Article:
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Daily RC Article 173

Challenging Preferences: Amartya Sen's Adaptive Perspective and Policy Dilemmas


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Amartya Sen questions the traditional liberal view that we should accept that the choices people make in their lives are a reasonable indicator of the subjective value they attach to the choices concerned. The notion of adaptive preference emphasises how the values that people express can be conditioned by the social environment and more specifically by oppressive structures – such as, those that emphasise asymmetric gender relationships within the household. According to Sen, we cannot always trust in the revealed preferences of individual agents as reflecting their ‘true’ best interests because faced with structures that narrow their range of options people may ‘adapt’ to their environment by ‘accepting’ their lot and lowering expectations of what life has to offer. Just as ‘libertarian paternalists’ attribute the difference between the ‘revealed preferences’ of people for fatty foods or a low savings rate and their ‘real’ preferences to cognitive biases, Sen focuses on the role of ‘adaptation’ in accounting for the difference between the subjectively expressed beliefs of actors and their underlying ‘objective’ interests. The assumption in both of these cases is that these biases can be addressed via appropriate policy interventions

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There are two fundamental problems with this line of analysis. First, it is far from evident that there is anything ‘wrong’ with people adapting their preferences to their particular circumstances. One might adapt one’s desires to be an Olympic athlete, or a champion boxer to the realities of one’s physical limitations. Most people would consider adaptation of this nature entirely rational and indeed essential to having any hope in finding satisfaction from life.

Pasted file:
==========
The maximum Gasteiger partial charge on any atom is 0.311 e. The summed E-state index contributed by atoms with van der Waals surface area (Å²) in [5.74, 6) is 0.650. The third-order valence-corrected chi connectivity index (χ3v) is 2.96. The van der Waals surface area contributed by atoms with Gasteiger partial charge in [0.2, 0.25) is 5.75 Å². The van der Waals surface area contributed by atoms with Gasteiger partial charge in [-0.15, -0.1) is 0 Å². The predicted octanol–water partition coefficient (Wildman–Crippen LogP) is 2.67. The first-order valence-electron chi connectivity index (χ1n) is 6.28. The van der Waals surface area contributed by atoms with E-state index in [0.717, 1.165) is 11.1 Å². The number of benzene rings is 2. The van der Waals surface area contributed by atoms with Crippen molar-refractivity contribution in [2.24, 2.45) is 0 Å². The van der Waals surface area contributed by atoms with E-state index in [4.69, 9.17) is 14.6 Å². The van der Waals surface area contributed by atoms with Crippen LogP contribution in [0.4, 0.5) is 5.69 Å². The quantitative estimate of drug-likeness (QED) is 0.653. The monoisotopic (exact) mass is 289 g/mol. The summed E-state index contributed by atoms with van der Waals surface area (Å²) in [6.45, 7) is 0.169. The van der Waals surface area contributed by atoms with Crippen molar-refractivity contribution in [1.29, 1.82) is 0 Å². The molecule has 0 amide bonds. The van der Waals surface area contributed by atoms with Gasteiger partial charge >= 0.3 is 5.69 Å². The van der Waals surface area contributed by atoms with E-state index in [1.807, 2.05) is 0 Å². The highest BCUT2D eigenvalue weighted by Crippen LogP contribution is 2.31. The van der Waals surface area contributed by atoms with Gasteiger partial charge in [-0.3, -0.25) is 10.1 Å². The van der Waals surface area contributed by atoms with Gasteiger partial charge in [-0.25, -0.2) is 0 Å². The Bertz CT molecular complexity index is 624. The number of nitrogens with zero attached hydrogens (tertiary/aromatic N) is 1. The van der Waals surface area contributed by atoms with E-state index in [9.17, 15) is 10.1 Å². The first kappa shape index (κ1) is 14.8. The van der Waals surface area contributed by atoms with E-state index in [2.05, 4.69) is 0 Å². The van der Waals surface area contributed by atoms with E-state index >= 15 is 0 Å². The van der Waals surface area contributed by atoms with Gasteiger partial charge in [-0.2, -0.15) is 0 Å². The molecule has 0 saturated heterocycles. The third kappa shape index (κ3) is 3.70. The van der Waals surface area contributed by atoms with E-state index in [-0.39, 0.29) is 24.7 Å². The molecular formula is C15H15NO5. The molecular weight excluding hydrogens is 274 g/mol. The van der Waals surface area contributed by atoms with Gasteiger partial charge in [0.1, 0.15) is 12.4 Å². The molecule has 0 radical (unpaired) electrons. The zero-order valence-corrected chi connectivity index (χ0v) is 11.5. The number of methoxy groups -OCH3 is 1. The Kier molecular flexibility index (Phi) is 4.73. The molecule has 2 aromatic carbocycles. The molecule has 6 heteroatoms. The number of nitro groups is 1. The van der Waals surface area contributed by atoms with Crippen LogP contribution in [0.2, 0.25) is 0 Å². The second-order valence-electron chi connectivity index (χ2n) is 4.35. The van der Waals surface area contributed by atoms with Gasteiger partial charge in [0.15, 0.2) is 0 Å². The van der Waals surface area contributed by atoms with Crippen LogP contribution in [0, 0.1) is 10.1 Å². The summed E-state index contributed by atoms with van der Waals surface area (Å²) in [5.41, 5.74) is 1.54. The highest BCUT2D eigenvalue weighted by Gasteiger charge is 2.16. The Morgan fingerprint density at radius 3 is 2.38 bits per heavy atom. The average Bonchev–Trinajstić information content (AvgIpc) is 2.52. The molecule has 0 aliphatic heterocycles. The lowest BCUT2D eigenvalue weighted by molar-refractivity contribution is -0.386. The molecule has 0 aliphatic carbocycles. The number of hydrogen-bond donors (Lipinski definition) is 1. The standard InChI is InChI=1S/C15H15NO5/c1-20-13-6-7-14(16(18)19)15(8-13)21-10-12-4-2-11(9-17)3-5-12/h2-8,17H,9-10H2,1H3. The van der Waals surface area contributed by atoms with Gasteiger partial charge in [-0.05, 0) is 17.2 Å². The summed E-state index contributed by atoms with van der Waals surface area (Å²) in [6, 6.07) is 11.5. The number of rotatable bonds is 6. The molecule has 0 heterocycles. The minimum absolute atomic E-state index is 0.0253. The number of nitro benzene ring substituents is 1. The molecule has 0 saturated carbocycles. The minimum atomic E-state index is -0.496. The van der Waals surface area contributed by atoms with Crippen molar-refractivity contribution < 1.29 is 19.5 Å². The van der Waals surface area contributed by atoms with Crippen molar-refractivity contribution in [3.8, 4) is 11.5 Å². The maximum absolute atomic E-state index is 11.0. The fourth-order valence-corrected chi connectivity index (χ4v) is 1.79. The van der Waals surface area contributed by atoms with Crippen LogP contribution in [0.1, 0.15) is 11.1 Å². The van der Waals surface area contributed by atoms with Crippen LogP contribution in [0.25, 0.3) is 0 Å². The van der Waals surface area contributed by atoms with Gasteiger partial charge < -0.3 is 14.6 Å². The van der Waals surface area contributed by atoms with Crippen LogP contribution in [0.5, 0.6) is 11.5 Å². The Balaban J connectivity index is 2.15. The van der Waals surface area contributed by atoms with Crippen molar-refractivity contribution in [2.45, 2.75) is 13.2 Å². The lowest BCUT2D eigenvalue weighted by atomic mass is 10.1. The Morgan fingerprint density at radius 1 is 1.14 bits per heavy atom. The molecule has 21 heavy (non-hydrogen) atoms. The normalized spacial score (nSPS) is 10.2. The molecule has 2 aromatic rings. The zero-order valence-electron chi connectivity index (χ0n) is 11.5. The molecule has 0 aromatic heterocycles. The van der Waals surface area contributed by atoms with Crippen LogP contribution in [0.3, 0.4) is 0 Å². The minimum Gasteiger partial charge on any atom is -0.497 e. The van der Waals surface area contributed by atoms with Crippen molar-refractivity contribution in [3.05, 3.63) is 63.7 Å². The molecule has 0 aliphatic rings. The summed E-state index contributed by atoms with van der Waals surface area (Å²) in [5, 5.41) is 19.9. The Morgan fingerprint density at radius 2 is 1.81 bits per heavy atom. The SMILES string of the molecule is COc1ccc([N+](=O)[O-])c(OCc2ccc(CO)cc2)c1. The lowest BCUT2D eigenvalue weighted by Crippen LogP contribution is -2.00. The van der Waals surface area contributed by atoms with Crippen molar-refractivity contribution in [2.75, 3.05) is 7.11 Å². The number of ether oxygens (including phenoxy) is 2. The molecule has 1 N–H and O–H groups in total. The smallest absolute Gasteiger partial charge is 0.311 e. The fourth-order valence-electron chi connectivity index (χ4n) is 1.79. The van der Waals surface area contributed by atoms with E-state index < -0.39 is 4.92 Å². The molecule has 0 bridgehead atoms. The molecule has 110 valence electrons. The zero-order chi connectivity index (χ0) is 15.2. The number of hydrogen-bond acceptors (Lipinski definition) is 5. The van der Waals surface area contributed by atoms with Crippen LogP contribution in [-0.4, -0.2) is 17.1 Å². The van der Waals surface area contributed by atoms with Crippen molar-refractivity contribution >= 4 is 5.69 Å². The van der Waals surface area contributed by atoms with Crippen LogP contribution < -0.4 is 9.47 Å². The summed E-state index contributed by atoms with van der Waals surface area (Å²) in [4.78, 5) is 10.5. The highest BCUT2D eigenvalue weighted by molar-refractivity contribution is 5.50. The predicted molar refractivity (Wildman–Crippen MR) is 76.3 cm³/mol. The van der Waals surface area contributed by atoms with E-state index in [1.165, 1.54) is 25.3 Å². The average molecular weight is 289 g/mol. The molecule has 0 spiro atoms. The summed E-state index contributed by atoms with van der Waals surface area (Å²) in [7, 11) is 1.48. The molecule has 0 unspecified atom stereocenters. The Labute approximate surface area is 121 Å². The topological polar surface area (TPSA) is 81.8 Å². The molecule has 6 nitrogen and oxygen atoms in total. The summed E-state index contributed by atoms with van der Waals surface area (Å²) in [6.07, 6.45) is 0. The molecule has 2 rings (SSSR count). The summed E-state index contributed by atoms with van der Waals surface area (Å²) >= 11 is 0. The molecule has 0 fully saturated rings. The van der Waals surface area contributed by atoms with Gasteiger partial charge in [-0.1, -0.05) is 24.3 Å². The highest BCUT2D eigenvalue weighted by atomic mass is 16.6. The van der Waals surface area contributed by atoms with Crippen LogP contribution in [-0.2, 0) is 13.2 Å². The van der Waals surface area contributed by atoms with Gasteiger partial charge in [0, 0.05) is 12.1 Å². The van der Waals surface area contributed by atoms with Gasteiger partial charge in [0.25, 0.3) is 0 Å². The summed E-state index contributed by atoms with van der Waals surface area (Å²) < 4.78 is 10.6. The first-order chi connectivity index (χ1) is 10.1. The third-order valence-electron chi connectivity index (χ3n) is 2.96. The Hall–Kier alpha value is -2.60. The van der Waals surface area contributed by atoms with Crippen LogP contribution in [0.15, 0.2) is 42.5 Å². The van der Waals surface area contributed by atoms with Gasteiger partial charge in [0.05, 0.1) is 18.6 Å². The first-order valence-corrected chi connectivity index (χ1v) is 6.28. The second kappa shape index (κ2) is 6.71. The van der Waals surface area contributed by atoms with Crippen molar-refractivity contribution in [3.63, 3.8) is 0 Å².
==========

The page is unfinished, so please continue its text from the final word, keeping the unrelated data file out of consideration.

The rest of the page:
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Second, one can accept the point that cognitive biases may prevent people from getting ‘what they really want’, but it is another matter to suggest that public policy should play a major role in dealing with these biases. For there to be any chance of success in this regard policy-makers need to be able to distinguish between the ‘real preferences’ or the ‘objective interests’ of people and those preferences that result from cognitive biases. In the case of libertarian paternalists they need to distinguish preferences for fatty food that are ‘genuine’ from those that are distorted by ‘weakness of will’. In the case of Sen’ s adaptive preferences, policy makers need to judge whether a woman’s endorsement of asymmetric gender roles reflects her ‘real’ beliefs or whether these beliefs are a reflection of an overly-constrained social environment. They would need to decide whether this adaptation is rational in the face of social circumstances which cannot realistically be changed, or whether it results from a more malleable set of conditions. There is little reason to suppose that policy makers are able to make such distinctions competently and yet in the absence of this competence the danger is that public policy will collapse into a more conventional form of paternalism – which claims to know what preferences people should have.

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Sen’s commitment to interventionist methods to widen the horizons of women reflects a view that traditional gender roles are morally problematic and must therefore be ‘explained’ by the existence of oppressive structures. I have sympathy with Sen’s distaste for asymmetric family relations, but I do not believe they are a matter for public policy. Better to rely on trade, economic growth and the cross-cultural contact this brings as the best route to unintentionally expose women to the wider world and what it has to offer.

Amartya Sen challenges the idea that individual choices always reflect true preferences, introducing the concept of adaptive preference shaped by social structures. However, the author questions the need for public policy to intervene in shaping preferences, arguing that determining "real preferences" is complex and policy makers may lack competence in making such distinctions. The author suggests relying on trade, economic growth, and cross-cultural exposure to address issues like gender roles instead of interventionist methods.
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